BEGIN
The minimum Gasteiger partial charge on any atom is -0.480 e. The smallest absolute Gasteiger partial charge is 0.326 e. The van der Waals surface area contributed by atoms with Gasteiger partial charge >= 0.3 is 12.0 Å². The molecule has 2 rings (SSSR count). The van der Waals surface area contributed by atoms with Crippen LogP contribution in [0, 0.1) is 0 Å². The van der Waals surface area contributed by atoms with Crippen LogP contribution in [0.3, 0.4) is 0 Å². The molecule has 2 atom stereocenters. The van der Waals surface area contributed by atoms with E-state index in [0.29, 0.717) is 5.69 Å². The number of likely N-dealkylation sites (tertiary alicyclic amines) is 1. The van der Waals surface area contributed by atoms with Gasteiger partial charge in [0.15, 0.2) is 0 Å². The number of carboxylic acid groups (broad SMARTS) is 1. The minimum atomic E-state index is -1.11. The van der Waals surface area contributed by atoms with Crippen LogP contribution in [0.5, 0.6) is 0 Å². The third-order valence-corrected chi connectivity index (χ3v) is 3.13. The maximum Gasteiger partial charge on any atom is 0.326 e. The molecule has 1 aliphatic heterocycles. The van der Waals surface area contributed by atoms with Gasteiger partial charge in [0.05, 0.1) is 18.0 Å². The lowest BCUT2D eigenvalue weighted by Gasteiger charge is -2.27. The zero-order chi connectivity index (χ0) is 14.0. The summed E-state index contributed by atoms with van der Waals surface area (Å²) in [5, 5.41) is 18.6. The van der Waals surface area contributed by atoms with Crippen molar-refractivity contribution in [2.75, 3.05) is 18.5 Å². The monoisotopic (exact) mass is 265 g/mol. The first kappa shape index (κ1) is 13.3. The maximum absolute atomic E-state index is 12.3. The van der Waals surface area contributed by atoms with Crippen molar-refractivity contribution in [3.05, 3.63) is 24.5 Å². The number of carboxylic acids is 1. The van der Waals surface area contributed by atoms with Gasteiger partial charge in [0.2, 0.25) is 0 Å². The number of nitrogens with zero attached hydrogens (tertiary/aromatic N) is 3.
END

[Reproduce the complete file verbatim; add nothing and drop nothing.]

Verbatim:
The minimum Gasteiger partial charge on any atom is -0.480 e. The smallest absolute Gasteiger partial charge is 0.326 e. The van der Waals surface area contributed by atoms with Gasteiger partial charge >= 0.3 is 12.0 Å². The molecule has 2 rings (SSSR count). The van der Waals surface area contributed by atoms with Crippen LogP contribution in [0, 0.1) is 0 Å². The van der Waals surface area contributed by atoms with Crippen LogP contribution in [0.3, 0.4) is 0 Å². The molecule has 2 atom stereocenters. The van der Waals surface area contributed by atoms with E-state index in [0.29, 0.717) is 5.69 Å². The number of likely N-dealkylation sites (tertiary alicyclic amines) is 1. The van der Waals surface area contributed by atoms with Gasteiger partial charge in [0.15, 0.2) is 0 Å². The number of carboxylic acid groups (broad SMARTS) is 1. The minimum atomic E-state index is -1.11. The van der Waals surface area contributed by atoms with Crippen LogP contribution in [0.5, 0.6) is 0 Å². The third-order valence-corrected chi connectivity index (χ3v) is 3.13. The maximum Gasteiger partial charge on any atom is 0.326 e. The molecule has 1 aliphatic heterocycles. The van der Waals surface area contributed by atoms with Gasteiger partial charge in [0.05, 0.1) is 18.0 Å². The lowest BCUT2D eigenvalue weighted by Gasteiger charge is -2.27. The zero-order chi connectivity index (χ0) is 14.0. The summed E-state index contributed by atoms with van der Waals surface area (Å²) in [5, 5.41) is 18.6. The van der Waals surface area contributed by atoms with Crippen molar-refractivity contribution in [2.75, 3.05) is 18.5 Å². The monoisotopic (exact) mass is 265 g/mol. The first kappa shape index (κ1) is 13.3. The maximum absolute atomic E-state index is 12.3. The van der Waals surface area contributed by atoms with Crippen molar-refractivity contribution in [3.05, 3.63) is 24.5 Å². The number of carboxylic acids is 1. The van der Waals surface area contributed by atoms with Gasteiger partial charge in [0.2, 0.25) is 0 Å². The number of nitrogens with zero attached hydrogens (tertiary/aromatic N) is 3.